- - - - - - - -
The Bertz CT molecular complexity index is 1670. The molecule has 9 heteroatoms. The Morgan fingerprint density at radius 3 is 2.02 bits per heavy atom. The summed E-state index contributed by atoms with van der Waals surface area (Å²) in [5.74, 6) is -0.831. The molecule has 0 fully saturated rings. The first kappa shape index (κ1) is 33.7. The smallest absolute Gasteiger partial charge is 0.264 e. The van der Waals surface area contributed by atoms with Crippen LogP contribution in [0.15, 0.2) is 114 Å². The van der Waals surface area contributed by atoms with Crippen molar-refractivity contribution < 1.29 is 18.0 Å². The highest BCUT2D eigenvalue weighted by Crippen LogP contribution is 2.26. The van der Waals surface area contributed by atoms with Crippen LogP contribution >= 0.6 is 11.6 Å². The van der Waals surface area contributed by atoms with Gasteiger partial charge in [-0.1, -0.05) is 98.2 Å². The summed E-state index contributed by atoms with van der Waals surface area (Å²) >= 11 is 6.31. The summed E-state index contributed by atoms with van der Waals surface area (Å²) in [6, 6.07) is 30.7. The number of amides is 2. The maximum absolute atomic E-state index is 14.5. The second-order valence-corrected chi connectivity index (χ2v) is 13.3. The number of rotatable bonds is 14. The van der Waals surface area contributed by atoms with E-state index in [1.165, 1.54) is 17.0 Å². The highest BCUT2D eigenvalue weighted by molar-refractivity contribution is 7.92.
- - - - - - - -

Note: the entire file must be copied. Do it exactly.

The Bertz CT molecular complexity index is 1670. The molecule has 9 heteroatoms. The Morgan fingerprint density at radius 3 is 2.02 bits per heavy atom. The summed E-state index contributed by atoms with van der Waals surface area (Å²) in [5.74, 6) is -0.831. The molecule has 0 fully saturated rings. The first kappa shape index (κ1) is 33.7. The smallest absolute Gasteiger partial charge is 0.264 e. The van der Waals surface area contributed by atoms with Crippen LogP contribution in [0.15, 0.2) is 114 Å². The van der Waals surface area contributed by atoms with Crippen molar-refractivity contribution < 1.29 is 18.0 Å². The highest BCUT2D eigenvalue weighted by Crippen LogP contribution is 2.26. The van der Waals surface area contributed by atoms with Crippen LogP contribution >= 0.6 is 11.6 Å². The van der Waals surface area contributed by atoms with Gasteiger partial charge in [-0.1, -0.05) is 98.2 Å². The summed E-state index contributed by atoms with van der Waals surface area (Å²) >= 11 is 6.31. The summed E-state index contributed by atoms with van der Waals surface area (Å²) in [6, 6.07) is 30.7. The number of amides is 2. The maximum absolute atomic E-state index is 14.5. The second-order valence-corrected chi connectivity index (χ2v) is 13.3. The number of rotatable bonds is 14. The van der Waals surface area contributed by atoms with E-state index in [1.165, 1.54) is 17.0 Å². The highest BCUT2D eigenvalue weighted by molar-refractivity contribution is 7.92.